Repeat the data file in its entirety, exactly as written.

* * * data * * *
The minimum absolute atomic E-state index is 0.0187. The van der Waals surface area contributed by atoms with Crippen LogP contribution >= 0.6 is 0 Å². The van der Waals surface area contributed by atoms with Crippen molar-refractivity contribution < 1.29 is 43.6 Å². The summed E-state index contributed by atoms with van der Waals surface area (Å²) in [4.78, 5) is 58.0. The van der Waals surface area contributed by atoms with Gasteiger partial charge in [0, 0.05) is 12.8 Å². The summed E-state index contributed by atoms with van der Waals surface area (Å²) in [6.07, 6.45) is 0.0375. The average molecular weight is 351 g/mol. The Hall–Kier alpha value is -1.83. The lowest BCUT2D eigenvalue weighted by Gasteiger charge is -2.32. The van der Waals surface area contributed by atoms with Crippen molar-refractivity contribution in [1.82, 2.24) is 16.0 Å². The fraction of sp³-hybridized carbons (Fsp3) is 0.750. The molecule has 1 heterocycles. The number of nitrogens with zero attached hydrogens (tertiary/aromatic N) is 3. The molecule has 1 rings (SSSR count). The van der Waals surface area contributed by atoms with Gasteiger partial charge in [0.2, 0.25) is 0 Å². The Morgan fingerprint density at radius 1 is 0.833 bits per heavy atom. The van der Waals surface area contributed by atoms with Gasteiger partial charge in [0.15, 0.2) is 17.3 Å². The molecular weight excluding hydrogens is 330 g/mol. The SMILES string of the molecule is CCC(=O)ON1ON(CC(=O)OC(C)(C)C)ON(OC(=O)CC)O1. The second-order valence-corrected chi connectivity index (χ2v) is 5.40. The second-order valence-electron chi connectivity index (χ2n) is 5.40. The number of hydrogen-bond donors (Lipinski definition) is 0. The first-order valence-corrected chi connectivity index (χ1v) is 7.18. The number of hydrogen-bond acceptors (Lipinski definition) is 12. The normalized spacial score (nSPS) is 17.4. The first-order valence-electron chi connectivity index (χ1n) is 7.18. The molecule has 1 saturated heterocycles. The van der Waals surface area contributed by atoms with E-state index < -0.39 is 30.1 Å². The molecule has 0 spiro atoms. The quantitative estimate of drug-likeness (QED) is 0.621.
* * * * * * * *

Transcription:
The minimum absolute atomic E-state index is 0.0187. The van der Waals surface area contributed by atoms with Crippen LogP contribution >= 0.6 is 0 Å². The van der Waals surface area contributed by atoms with Crippen molar-refractivity contribution < 1.29 is 43.6 Å². The summed E-state index contributed by atoms with van der Waals surface area (Å²) in [4.78, 5) is 58.0. The van der Waals surface area contributed by atoms with Gasteiger partial charge in [0, 0.05) is 12.8 Å². The summed E-state index contributed by atoms with van der Waals surface area (Å²) in [6.07, 6.45) is 0.0375. The average molecular weight is 351 g/mol. The Hall–Kier alpha value is -1.83. The lowest BCUT2D eigenvalue weighted by Gasteiger charge is -2.32. The van der Waals surface area contributed by atoms with Crippen molar-refractivity contribution in [1.82, 2.24) is 16.0 Å². The fraction of sp³-hybridized carbons (Fsp3) is 0.750. The molecule has 1 heterocycles. The number of nitrogens with zero attached hydrogens (tertiary/aromatic N) is 3. The molecule has 1 rings (SSSR count). The van der Waals surface area contributed by atoms with Gasteiger partial charge in [0.2, 0.25) is 0 Å². The Morgan fingerprint density at radius 1 is 0.833 bits per heavy atom. The van der Waals surface area contributed by atoms with Gasteiger partial charge in [0.15, 0.2) is 17.3 Å². The molecular weight excluding hydrogens is 330 g/mol. The SMILES string of the molecule is CCC(=O)ON1ON(CC(=O)OC(C)(C)C)ON(OC(=O)CC)O1. The second-order valence-corrected chi connectivity index (χ2v) is 5.40. The second-order valence-electron chi connectivity index (χ2n) is 5.40. The number of hydrogen-bond donors (Lipinski definition) is 0. The first-order valence-corrected chi connectivity index (χ1v) is 7.18. The number of hydrogen-bond acceptors (Lipinski definition) is 12. The normalized spacial score (nSPS) is 17.4. The first-order valence-electron chi connectivity index (χ1n) is 7.18. The molecule has 1 saturated heterocycles. The van der Waals surface area contributed by atoms with E-state index < -0.39 is 30.1 Å². The molecule has 0 spiro atoms. The quantitative estimate of drug-likeness (QED) is 0.621.